Japanese stocks dropped after Premier Wen Jiabao said indebted economies must “put their own houses in order,” damping speculation China would rescue Europe from a crisis that has sent global financial markets plunging.
Canon Inc., which depends on Europe for about a third of its sales, sank 4.1 percent.
Mitsubishi UFJ Financial Group Inc., Japan’s largest publicly traded lender, fell 1.8 percent.
Sharp Corp. climbed 3.3 percent after JPMorgan Chase & Co. raised the electronics maker’s investment rating to “neutral.”
The Nikkei 225 Stock Average slipped 1.1 percent to 8,518.57 at the 3 p.m. close in Tokyo, reversing earlier gains of as much as 0.6 percent after Wen’s comments today at the World Economic Forum in the Chinese city of Dalian.
The broader Topix slid 1.1 percent to 741.69.
Japanese stocks extended declines after Wen, facing calls to widen support for indebted European countries, signaled that developed nations should cut deficits and create jobs rather than relying on China to bail out the world economy.
Bridgestone Corp. rose 1 percent to 1,683 yen. The tiremaker said a U.S. unit will raise prices of radial tires for trucks and buses by as much as 8 percent on Sept. 12 because of increasing material costs.
European stocks rose for a second day amid speculation China may still buy the region’s government bonds even after Premier Wen Jiabao said indebted countries must not rely on bailouts.
Finmeccanica SpA (FNC) soared the most in 13 years on a report that Italy’s biggest arms company may sell railway units to General Electric Co.
Next Plc (NXT) rallied to a record as earnings increased.
Societe Generale SA slid 2.9 percent after Moody’s Investors Service downgraded the French bank’s credit rating.
European stocks almost erased their gains in afternoon trading as Austria delayed a parliamentary vote on an overhaul of the European bailout fund, causing confusion among investors. They later rebounded.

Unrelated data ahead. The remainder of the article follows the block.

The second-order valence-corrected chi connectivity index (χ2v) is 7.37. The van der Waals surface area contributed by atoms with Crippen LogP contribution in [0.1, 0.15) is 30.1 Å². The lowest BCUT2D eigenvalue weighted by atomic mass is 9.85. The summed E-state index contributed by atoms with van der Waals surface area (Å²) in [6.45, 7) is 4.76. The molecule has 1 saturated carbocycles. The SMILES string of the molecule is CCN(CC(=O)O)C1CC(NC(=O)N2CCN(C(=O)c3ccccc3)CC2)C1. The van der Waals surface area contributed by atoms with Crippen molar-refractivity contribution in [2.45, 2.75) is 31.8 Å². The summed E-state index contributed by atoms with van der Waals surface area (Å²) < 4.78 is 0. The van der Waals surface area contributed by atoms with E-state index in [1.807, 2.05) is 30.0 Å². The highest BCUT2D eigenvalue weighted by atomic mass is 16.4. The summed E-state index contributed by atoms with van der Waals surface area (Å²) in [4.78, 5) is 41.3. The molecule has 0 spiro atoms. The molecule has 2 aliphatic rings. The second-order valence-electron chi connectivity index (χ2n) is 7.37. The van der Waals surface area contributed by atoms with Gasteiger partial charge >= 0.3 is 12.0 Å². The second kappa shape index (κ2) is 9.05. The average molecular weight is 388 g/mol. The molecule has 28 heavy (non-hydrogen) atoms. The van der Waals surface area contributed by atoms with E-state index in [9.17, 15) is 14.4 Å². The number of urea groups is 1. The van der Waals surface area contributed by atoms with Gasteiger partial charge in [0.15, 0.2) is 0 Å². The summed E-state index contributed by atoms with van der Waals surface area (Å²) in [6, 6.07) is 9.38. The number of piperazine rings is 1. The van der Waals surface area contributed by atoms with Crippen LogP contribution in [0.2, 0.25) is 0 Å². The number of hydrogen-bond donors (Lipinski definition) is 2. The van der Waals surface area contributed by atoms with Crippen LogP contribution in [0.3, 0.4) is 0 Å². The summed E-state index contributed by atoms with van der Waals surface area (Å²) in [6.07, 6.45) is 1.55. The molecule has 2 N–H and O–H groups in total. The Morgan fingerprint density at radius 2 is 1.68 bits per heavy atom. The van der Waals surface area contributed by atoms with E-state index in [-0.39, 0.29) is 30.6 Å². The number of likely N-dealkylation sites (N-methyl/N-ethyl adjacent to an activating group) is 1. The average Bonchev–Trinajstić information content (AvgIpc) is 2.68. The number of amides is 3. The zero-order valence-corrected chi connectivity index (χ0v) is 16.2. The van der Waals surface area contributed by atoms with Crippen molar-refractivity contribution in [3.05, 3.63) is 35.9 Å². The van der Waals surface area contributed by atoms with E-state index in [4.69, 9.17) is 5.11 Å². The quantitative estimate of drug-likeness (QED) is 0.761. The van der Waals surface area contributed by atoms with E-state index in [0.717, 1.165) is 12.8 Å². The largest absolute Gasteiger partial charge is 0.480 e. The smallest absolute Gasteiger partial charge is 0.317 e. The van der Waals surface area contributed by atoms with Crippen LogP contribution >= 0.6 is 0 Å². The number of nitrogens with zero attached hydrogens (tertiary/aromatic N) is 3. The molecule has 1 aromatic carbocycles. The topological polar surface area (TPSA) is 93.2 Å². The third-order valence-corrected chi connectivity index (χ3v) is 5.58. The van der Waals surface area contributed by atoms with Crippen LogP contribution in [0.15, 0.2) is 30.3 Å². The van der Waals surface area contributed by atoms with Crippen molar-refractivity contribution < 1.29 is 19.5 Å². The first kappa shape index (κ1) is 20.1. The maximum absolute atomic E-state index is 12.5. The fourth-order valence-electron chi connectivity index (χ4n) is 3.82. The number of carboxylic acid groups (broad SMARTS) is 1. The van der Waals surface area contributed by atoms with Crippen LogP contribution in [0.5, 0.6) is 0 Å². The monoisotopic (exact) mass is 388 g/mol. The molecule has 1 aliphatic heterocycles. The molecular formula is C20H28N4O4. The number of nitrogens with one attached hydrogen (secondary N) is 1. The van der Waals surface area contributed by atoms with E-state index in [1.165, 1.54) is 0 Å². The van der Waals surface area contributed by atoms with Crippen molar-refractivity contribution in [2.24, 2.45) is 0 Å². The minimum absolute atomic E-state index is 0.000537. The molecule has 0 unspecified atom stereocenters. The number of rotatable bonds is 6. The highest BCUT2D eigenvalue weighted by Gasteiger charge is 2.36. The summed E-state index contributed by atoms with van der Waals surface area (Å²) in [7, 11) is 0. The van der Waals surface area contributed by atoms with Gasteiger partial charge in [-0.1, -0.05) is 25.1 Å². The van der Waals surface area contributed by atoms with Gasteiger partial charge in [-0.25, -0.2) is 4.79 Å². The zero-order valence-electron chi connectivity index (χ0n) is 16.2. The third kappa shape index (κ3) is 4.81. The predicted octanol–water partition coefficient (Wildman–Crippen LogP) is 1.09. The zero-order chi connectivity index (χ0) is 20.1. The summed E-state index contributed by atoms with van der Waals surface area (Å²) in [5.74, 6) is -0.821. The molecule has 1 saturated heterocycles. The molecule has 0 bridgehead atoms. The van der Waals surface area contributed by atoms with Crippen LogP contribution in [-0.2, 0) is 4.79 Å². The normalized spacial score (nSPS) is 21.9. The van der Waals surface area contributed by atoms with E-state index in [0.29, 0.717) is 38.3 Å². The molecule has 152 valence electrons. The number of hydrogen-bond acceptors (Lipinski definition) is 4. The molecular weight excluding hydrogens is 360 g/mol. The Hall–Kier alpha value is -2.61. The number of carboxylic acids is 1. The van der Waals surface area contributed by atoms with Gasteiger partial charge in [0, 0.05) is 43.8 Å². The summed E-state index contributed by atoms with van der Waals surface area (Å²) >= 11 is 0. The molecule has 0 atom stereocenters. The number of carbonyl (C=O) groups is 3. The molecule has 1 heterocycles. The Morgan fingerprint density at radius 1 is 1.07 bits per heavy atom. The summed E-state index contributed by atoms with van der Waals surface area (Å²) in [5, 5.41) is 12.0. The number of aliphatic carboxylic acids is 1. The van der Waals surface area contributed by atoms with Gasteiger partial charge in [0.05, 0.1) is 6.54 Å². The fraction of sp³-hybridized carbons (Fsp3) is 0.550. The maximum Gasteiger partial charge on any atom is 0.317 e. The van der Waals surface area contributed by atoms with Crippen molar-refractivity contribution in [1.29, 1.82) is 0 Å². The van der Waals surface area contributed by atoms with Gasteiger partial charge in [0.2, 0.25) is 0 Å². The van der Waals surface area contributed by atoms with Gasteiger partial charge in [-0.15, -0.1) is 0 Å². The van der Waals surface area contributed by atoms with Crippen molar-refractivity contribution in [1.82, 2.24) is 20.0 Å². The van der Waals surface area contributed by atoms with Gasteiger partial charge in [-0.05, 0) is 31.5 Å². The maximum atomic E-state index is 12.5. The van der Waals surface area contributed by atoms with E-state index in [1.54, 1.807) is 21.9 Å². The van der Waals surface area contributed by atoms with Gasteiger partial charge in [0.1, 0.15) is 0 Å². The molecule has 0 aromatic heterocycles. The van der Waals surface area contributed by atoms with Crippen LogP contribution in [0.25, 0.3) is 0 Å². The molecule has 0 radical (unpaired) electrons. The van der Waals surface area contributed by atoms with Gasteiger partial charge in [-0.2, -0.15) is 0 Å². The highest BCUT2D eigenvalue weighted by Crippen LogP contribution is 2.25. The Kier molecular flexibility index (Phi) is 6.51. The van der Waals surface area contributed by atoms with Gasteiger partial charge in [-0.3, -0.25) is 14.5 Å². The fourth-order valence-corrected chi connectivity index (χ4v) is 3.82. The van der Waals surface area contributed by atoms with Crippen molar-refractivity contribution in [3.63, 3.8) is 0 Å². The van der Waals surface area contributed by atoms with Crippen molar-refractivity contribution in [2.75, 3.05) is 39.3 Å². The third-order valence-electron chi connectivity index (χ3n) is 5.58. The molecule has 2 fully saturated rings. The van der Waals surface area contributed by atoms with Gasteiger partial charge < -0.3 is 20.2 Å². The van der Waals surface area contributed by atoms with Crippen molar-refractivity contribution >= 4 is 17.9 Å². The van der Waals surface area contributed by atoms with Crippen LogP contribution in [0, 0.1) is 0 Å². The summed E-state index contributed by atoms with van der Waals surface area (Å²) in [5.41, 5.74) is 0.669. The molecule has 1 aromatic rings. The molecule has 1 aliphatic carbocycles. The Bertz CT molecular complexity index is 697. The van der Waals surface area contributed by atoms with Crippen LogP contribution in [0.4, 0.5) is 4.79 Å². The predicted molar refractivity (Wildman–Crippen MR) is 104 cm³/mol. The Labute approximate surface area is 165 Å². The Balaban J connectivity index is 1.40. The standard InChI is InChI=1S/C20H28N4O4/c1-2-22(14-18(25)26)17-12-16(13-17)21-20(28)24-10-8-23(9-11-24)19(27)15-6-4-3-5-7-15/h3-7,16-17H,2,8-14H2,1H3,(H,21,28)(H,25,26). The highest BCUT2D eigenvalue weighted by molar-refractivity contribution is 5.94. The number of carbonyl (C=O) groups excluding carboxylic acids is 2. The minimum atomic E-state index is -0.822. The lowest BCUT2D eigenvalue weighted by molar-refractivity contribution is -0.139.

U.S. stocks rose, sending the Standard & Poor’s 500 Index higher for a third day, as French President Nicolas Sarkozy and German Chancellor Angela Merkel said they are convinced Greece will remain in the euro zone.
All groups in the S&P 500 advanced.
Stocks also rallied on optimism that China may support Europe. China is willing to buy the bonds of nations hit by the debt crisis, Caijing reported on its website today, citing Zhang Xiaoqiang, a vice chairman of the National Development and Reform Commission.
Earlier today, equities slumped after inventories in the U.S. rose less than forecast in July, indicating companies are bracing for a slowdown in demand. Separate data showed that retail sales in the U.S. unexpectedly stagnated in August as a lack of employment and limited income growth restrained demand, highlighting the risk the economy will stall.
General Electric Co. (GE), Home Depot Inc. (HD) and Monsanto Co. (MON) rose at least 2.4 percent, pacing gains in companies most-tied to economic growth.
Dell Inc. advanced 3.3 percent as the second-largest personal-computer maker approved an additional $5 billion for its stock repurchases.
Yahoo! Inc. climbed 2.1 percent to $14.55 as investor Third Point LLC ramped up pressure on the company’s board, saying it may add to its 5.2 percent stake.